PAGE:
In New York or in America, he was confined to the world of jazz. You know, he was thought of as a black man, you know, and there were places where he couldn't go physically and intellectually. But in Paris, everything seemed freer. He was able to absorb all these influences that he found very interesting. And I think also while he was there, he tuned in to that sort of European sensibility of the post-war years, which was strongly, you know, a sort of, there was a sense of alienation about - there's a sense of, you know, what is the world all about, actually, you know, that comes through in the novels of Albert Camus or Alberto Moravia.

And Miles's playing always, you know, even right at the beginning, had a sense of that. You know, you always felt, with Miles, that he was just holding himself back a little, that he was reserving something of his emotions while he played.

RAZ: Richard Williams, the last track on "Kind of Blue," of course, is "Flamenco Sketches."

(Soundbite of song, "Flamenco Sketches")

RAZ: There's an amazing moment that you write about in this track, that handoff. Miles Davis's solo ends, there's about eight or nine seconds, and then John Coltrane comes in.

(Soundbite of song, "Flamenco Sketches")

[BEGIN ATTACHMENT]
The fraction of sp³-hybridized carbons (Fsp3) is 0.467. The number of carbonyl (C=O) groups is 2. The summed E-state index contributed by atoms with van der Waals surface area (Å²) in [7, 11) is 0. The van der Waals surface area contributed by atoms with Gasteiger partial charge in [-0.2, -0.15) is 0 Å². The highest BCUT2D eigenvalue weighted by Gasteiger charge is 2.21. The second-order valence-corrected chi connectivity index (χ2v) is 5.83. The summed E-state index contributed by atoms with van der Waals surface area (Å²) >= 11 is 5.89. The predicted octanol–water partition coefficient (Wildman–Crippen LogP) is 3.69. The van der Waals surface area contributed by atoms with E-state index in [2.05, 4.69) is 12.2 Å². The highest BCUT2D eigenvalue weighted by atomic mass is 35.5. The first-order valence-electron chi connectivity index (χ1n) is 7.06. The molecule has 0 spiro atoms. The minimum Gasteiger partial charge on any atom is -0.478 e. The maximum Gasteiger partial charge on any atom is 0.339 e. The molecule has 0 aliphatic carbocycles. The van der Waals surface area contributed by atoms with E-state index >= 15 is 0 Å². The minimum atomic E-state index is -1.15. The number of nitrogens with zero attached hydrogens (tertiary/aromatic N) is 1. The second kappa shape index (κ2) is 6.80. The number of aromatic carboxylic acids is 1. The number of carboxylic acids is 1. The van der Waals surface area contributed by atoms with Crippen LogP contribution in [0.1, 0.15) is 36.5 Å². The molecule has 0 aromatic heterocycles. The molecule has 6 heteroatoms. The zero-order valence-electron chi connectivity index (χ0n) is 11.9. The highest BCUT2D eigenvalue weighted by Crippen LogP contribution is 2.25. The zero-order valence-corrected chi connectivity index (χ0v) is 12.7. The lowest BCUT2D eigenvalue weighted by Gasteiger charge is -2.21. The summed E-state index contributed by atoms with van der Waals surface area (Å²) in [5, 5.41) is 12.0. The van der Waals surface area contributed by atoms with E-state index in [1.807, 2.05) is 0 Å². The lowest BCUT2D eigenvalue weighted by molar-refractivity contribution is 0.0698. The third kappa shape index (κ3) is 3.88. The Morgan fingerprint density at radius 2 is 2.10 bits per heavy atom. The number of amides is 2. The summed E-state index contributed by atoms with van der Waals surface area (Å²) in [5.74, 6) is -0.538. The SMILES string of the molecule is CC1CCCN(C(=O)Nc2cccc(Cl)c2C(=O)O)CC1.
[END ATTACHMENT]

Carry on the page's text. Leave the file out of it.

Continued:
Mr. WILLIAMS: When you don't know what's coming, it's absolutely electrifying. And when you do know, when you've heard it before and you listen to it again and you know what's about to happen, it's sort of even more electrifying, in a way, every time you hear it.

RAZ: If you were to take this record and place it into the context of jazz history, how would you assess its importance? I mean, is there everything that came before "Kind of Blue," and everything that came after it? I mean, is it that profound?

Mr. WILLIAMS: It's not as simple as that, of course, because jazz is and has always been many things. But I do believe that if we think about Louis Armstrong's early recordings, like the things he made with the Hot Five and the Hot Seven as setting the agenda for the whole of jazz that was to come, then in a way, "Kind of Blue" refocused jazz and set the world off on a slightly different path and, I think, offered a new set of colors to the music.

RAZ: That's Richard Williams. He is a writer for The Guardian in London. His new book is called "The Blue Moment: Miles Davis's Kind of Blue and the Remaking of Modern Music." Richard Williams, thank you so much.

Mr. WILLIAMS: That's my pleasure. Thank you, Guy.

(Soundbite of music)

RAZ: And for Saturday, that's ALL THINGS CONSIDERED from NPR News. I'm Guy Raz. Thanks for listening, and have a great night.